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Thanks for all the feedback. I recognize this is subjective, and I obviously there are pros and cons to the situations.

I recognize the importance of calibration and panel type. That's why I had the Dell 2408wfp in the first place (a good wide gamut monitor at the time, albeit with a VA panel). That monitor did (and still does me well). The second monitor is an IPS panel with a limited color space; it is by ASUS, but it was cheap and difficult to calibrate, so I use it more for thumbnail browsing. Both monitors are 24-inch and 16:10. I also recognize the GPU and System memory will be important. That's why I am trying to figure out the monitor situation first. I can buy the appropriate GPU once I know my monitor situation.

Part of the reason I like the idea of 27-inch at 1440 is the pixel pitch would be essentially the same as what I have. The drawback of two of those is physical space on my desktop and having to turn my head even more. Of course I could turn one of the 24's sideways, which I think could be useful for how I use a second monitor, would help with internet browsing, and allow me to focus on buying a better monitor. I will note that in the past, I found it a little hard to get used to having two different monitors as it was easy to lose the pointer and scaling could get funny. I could probably make it work now. I'm not sure it would look very clean, but at that point I'd buy monitor arms to help declutter the desktop.

Now with regard to the usefulness of higher resolution (higher ppi), I would think it would be advantageous for photo editing to have higher resolution for viewing the photo itself? Other limitations of the technology aside, it would seem cleaner. Your image could be closer to 1:1, you'd get a better representation of what a final image might look like, etc. Now, I do see from other aspects (windows, menus, etc) where there could be a problem. My 13-inch laptop has a 1440 display, and scaling isn't perfect, and some software struggles with (or doesn't support it). I'm also uncertain how scaling works in a dual monitor setup since I've never tried it (I could experiment with my current setup).

I'm in no huge hurry. I thought the CPU/mother-board and storage aspect would be difficult, but actually the evolution of technology in the past 8 years (which I've only loosely kept up with) is making those decisions a lot easier. I don't overclock. THe only thing I'm not fond of on that level is the need to make everything inside the computer look good. I don't need windows into my case or lights on my motherboard or fans. I just want the PC to work well. Even if I was a gamer, no one on the net is going to see it anyway.

---------- Post added 08-28-2019 at 09:23 AM ----------

QuoteOriginally posted by clickclick Quote
I'm going to raise you one more level. Go for a high resolution (3440x1440) curved 34" monitor, and this is the time of year to start looking, as this year's models will get huge discounts from places like B&H as we go into fall and cyber sales etc. Look for "$1000" monitors under $500 and even down towards $400. A friend who does professional video editing pushed me in this direction, despite my protests that it was awfully big. I would never have anything smaller now. And I have now worked with flat and curved ones, and the curve really increases the comfort and usability in ways you wouldn't realize until you've gotten used to it. With the flat ones, I feel I almost have to slide side to side, and it's not comfortable. The side areas loose their value, but with the curved, it feels right no matter where you look.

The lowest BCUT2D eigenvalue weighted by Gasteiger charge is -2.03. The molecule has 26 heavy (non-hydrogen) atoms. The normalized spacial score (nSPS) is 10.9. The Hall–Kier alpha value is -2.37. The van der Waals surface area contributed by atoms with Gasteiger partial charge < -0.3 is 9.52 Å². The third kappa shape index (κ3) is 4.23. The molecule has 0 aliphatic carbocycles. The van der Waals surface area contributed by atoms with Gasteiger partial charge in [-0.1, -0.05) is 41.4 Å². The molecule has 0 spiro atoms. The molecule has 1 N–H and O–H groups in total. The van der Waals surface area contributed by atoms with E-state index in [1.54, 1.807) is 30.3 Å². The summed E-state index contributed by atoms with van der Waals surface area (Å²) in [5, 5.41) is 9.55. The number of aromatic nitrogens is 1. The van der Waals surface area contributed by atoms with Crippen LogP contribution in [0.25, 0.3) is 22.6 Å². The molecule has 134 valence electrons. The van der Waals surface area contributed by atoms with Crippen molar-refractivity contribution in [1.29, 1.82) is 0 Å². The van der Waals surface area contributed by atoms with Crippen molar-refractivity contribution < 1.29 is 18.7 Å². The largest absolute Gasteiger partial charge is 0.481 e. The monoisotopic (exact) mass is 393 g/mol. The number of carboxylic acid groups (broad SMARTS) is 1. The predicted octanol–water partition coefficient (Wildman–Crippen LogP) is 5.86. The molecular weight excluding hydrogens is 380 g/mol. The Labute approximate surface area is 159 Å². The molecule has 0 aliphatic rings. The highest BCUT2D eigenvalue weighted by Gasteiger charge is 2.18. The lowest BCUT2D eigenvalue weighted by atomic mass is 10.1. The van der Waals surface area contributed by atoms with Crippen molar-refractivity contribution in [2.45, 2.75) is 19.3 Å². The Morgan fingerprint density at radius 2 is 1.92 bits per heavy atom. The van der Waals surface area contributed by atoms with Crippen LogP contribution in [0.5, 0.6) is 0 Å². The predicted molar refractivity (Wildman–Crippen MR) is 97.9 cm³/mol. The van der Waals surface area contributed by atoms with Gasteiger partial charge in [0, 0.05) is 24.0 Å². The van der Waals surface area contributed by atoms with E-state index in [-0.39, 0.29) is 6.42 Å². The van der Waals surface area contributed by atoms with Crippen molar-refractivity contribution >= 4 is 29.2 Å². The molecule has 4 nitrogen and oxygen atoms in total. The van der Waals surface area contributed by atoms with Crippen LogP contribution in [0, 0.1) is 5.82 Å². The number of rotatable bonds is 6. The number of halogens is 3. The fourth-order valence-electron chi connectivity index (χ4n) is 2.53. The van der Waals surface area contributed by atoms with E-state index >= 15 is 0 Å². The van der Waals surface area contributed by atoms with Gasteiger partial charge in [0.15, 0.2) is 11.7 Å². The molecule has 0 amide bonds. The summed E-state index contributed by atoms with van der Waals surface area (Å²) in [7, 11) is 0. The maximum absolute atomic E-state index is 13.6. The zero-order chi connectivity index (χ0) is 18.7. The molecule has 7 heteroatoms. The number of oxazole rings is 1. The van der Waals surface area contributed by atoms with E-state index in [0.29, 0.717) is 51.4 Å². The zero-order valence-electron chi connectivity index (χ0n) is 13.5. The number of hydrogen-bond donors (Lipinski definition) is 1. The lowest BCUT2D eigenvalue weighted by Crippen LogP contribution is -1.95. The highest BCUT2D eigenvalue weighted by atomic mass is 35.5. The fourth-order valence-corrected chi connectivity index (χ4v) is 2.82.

My concern with curved is that it would cause issues with perspective in editing photos with straight lines. I also feel like the value per dollar isn't great, sales aside. For instance, I would expect non wide monitors to similarly go on sale, and gain it would seem you'll get a better monitor with a standard 16:9, especially if I am trying to get one that can cover a good color gamut.
08-28-2019, 11:21 AM   #14
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QuoteOriginally posted by emalvick Quote
My concern with curved is that it would cause issues with perspective in editing photos with straight lines. I also feel like the value per dollar isn't great, sales aside. For instance, I would expect non wide monitors to similarly go on sale, and gain it would seem you'll get a better monitor with a standard 16:9, especially if I am trying to get one that can cover a good color gamut.
Don't be. It won't. I understand your concern, but it really isn't an issue. I was given a flat 34", and at first I thought great, two locations I'll edit from. Nope. Go to the curved one every time. Would be great if you could sample the two for awhile, but that's hard to do.
08-28-2019, 12:19 PM   #15
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QuoteOriginally posted by K1N8 Quote
I went with 4k 32" and it made a big difference editing full frames from the K-1.

At FullHD 1:1 only 1/8 of the photo is visible, which was really painful to work with. With such extremely down scaled images I also had issues telling sharpness. It's been easier with 4k now.
This is what I was thinking.

Did you move to the 32-inch from a dual setup or just a smaller to larger?

Do you find it uncomfortable moving your head/eyes around the screen? I've not really had issues side to side with the dual 24's.